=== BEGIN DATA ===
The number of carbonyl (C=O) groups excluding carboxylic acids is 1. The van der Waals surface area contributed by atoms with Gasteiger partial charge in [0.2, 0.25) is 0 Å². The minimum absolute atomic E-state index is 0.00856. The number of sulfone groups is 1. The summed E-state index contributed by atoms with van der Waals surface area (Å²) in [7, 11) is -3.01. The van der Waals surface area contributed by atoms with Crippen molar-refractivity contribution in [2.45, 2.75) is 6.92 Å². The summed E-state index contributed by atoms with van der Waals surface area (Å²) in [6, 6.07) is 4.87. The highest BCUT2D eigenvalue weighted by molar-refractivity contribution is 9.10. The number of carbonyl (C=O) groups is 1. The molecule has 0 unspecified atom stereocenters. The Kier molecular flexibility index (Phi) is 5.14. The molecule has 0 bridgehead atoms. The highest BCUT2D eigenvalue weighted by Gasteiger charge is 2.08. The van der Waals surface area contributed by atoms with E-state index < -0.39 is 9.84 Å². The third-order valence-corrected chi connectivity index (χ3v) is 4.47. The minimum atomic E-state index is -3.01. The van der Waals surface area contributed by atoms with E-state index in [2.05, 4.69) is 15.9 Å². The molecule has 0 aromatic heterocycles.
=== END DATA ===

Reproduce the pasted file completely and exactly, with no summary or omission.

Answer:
The number of carbonyl (C=O) groups excluding carboxylic acids is 1. The van der Waals surface area contributed by atoms with Gasteiger partial charge in [0.2, 0.25) is 0 Å². The minimum absolute atomic E-state index is 0.00856. The number of sulfone groups is 1. The summed E-state index contributed by atoms with van der Waals surface area (Å²) in [7, 11) is -3.01. The van der Waals surface area contributed by atoms with Crippen molar-refractivity contribution in [2.45, 2.75) is 6.92 Å². The summed E-state index contributed by atoms with van der Waals surface area (Å²) in [6, 6.07) is 4.87. The highest BCUT2D eigenvalue weighted by molar-refractivity contribution is 9.10. The number of carbonyl (C=O) groups is 1. The molecule has 0 unspecified atom stereocenters. The Kier molecular flexibility index (Phi) is 5.14. The molecule has 0 bridgehead atoms. The highest BCUT2D eigenvalue weighted by Gasteiger charge is 2.08. The van der Waals surface area contributed by atoms with E-state index < -0.39 is 9.84 Å². The third-order valence-corrected chi connectivity index (χ3v) is 4.47. The minimum atomic E-state index is -3.01. The van der Waals surface area contributed by atoms with E-state index in [2.05, 4.69) is 15.9 Å². The molecule has 0 aromatic heterocycles.